One night while having a late dinner with friends in Kuala Lumpur after playing in the DATCC Chess League, Singapore’s international master Tan Lian Ann admitted: “Yes, there is some regret”.
This was in response to a question and he was referring to the period around the early 1970s when he was reaching the peak of his chess strength and could have went on to attempt for the grandmaster title.
Tan was then involved in a close race with Eugenio Torre of the Philippines to become Asia’s first grandmaster. Both were the strongest players in the region and from the 1972 East Asian Zonal held in Hong Kong, both qualified as Asian representatives for the 1973 Interzonals.
This was the first time the World Chess Federation (FIDE) had awarded an additional place to the zone and one English chess writer wrote derisively that the move caused a “slight watering down of the strength of the interzonals”.
But Tan almost caused a sensation in the first round of the 1973 Interzonal at Petropolis, Brazil, when he came close to beating former world champion Vasily Smyslov of the Soviet Union.
Playing the white pieces, he reached a good position and on his 24th move missed a four-move mate that was even apparent to some spectators. In the end after 37 moves, the experienced Smyslov (who died on March 27, 2010) managed to win on time.
After this scare, his opponents who comprised the top grandmasters from around the world became wary and showed new-found respect for Tan, the lowest rated player in the tournament.
Though tied for 16th to 18th at the Petropolis Interzonal which was won by Brazil’s Henrique Mecking, Tan did much better than expected with draws against Romania’s Florin Gheorghiu, Switzerland’s Werner Hug, Yugloslavia’s Ljubomir Ljubojevic, Argentina’s Oscar Panno, Czechoslovakia’s Vlastimil Hort and Canada’s Peter Biyiasas.
After this, Tan faced a tough choice between concentrating on his studies and chess. Even chess officials advised him to focus on his studies. Chess then increasingly took a backseat as he gave priority to his university studies.
Still, Tan managed to qualify for the 1976 Interzonal held in Manila, the Philippines, where he made an impact by defeating grandmasters Wolfgang Uhlmann of East Germany and Walter Browne of the United States.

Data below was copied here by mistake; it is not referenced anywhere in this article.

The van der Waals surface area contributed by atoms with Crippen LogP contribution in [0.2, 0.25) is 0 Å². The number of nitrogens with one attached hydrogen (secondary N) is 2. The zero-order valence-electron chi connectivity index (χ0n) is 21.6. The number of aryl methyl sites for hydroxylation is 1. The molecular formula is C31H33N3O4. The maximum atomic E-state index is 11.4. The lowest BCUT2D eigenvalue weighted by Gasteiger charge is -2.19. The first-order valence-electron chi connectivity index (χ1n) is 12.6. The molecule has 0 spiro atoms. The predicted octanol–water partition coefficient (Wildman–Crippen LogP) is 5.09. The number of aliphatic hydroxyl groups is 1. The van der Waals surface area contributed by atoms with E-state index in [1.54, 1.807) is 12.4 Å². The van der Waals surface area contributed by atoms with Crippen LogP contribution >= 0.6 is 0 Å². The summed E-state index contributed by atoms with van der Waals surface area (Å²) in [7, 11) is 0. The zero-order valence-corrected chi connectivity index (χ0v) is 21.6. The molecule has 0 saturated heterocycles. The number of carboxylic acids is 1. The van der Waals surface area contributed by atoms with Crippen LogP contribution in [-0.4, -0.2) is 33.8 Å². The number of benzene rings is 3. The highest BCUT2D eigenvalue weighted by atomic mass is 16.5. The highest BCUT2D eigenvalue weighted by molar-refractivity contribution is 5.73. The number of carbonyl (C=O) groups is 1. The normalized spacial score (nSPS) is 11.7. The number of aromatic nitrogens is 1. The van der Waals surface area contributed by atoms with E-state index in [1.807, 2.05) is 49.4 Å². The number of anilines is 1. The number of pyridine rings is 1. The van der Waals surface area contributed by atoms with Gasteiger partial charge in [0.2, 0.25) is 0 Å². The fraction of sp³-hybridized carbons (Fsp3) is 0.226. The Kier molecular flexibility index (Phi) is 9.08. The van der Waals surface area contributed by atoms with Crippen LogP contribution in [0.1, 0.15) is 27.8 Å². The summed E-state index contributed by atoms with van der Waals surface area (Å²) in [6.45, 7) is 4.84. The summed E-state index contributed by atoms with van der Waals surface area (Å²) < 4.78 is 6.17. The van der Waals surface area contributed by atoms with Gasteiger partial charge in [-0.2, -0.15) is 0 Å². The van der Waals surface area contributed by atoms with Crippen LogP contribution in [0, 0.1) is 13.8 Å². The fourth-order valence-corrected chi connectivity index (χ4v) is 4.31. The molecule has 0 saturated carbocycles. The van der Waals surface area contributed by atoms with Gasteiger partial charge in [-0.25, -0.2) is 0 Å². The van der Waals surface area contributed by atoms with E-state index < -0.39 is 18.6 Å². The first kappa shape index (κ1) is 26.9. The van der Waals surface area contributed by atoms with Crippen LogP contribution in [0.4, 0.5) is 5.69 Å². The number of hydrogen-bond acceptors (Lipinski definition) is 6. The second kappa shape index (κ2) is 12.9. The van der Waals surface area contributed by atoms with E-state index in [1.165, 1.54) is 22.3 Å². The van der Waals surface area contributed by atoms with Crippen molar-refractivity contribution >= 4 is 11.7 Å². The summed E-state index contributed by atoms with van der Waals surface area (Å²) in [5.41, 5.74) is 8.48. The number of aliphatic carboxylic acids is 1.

Upon completing his studies, the capable Tan soon became a successful entrepreneur with various business interests around the region. However, chess was still on his mind and he made occasional appearances in tournaments.
As for his chess career, he consoled himself that at best, he could only become a strong grandmaster like one of his contemporaries, Gheorghiu. And he is happy for Torre, who came Asia’s first grandmaster, for what he has achieved.
From an early age, Tan was already known for his chess skills. At 14, he became the national champion and he went on to win the title six times.
Modest, unassuming and soft-spoken, he is not one to boast about his chess achievements or encounters with chess legends like Smyslov, Mecking, former world champion Boris Spassky, David Bronstein, Paul Keres, Lajos Portisch and Lev Polugaevsky.
Still, Tan makes it a point to compete regularly at the annual IGB Datuk Arthur Tan Malaysia Open Chess Championship, saying it’s more out of fun as he claims to no longer has the “killer instinct” to win games even with favourable positions. And this year, one of his companies will also be sponsoring prizes for the Malaysian Chess Festival.
In a way, Tan will always be linked to Malaysian chess development for it was his loss to Jimmy Liew Chee Meng at the 1984 Parkway Parade International Open in Singapore that provided Liew with the final norm and Malaysia with its first international master.
Postscript: Last week’s subject matter received some rather strong feedback. Though there are rumours and allegations concerning the player, I felt it would not be fair to include them in the article without hearing his side of the story. If what has happened is true, then it’s a tragedy for Malaysian chess. But we should not be too quick to judge and condemn. Everyone, especially a chess player who has already contributed in his own way through the years, deserves a second chance.